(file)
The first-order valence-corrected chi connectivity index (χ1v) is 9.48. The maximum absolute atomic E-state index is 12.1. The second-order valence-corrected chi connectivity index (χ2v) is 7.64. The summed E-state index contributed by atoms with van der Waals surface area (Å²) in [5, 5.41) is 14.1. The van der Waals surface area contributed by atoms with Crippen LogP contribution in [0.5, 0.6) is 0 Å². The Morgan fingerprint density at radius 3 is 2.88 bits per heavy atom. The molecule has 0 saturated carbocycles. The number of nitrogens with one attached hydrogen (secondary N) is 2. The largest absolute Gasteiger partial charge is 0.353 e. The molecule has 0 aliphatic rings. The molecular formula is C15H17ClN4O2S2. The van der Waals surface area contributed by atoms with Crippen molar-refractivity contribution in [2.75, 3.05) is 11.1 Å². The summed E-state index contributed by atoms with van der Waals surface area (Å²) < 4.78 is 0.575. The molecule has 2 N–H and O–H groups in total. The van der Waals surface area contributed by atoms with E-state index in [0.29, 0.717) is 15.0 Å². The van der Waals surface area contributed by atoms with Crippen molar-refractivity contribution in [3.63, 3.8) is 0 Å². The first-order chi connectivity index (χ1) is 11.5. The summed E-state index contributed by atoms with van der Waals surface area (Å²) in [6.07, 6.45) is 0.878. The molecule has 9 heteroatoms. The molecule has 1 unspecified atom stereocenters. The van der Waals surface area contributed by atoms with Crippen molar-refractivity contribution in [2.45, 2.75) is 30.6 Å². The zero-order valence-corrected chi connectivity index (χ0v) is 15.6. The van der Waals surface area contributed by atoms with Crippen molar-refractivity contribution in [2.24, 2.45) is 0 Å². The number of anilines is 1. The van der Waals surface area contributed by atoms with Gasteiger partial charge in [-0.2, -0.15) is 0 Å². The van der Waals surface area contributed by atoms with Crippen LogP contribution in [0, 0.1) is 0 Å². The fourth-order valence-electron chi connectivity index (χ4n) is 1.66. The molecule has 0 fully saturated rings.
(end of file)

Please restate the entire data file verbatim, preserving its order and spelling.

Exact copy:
The first-order valence-corrected chi connectivity index (χ1v) is 9.48. The maximum absolute atomic E-state index is 12.1. The second-order valence-corrected chi connectivity index (χ2v) is 7.64. The summed E-state index contributed by atoms with van der Waals surface area (Å²) in [5, 5.41) is 14.1. The van der Waals surface area contributed by atoms with Crippen LogP contribution in [0.5, 0.6) is 0 Å². The Morgan fingerprint density at radius 3 is 2.88 bits per heavy atom. The molecule has 0 saturated carbocycles. The number of nitrogens with one attached hydrogen (secondary N) is 2. The largest absolute Gasteiger partial charge is 0.353 e. The molecule has 0 aliphatic rings. The molecular formula is C15H17ClN4O2S2. The van der Waals surface area contributed by atoms with Crippen molar-refractivity contribution in [2.75, 3.05) is 11.1 Å². The summed E-state index contributed by atoms with van der Waals surface area (Å²) < 4.78 is 0.575. The molecule has 2 N–H and O–H groups in total. The van der Waals surface area contributed by atoms with E-state index in [0.29, 0.717) is 15.0 Å². The van der Waals surface area contributed by atoms with Crippen molar-refractivity contribution in [3.63, 3.8) is 0 Å². The first-order chi connectivity index (χ1) is 11.5. The summed E-state index contributed by atoms with van der Waals surface area (Å²) in [6.07, 6.45) is 0.878. The molecule has 9 heteroatoms. The molecule has 1 unspecified atom stereocenters. The van der Waals surface area contributed by atoms with Crippen molar-refractivity contribution in [2.45, 2.75) is 30.6 Å². The zero-order valence-corrected chi connectivity index (χ0v) is 15.6. The van der Waals surface area contributed by atoms with Crippen molar-refractivity contribution in [2.24, 2.45) is 0 Å². The number of anilines is 1. The van der Waals surface area contributed by atoms with Gasteiger partial charge in [-0.2, -0.15) is 0 Å². The van der Waals surface area contributed by atoms with Crippen LogP contribution in [0, 0.1) is 0 Å². The fourth-order valence-electron chi connectivity index (χ4n) is 1.66. The molecule has 0 fully saturated rings.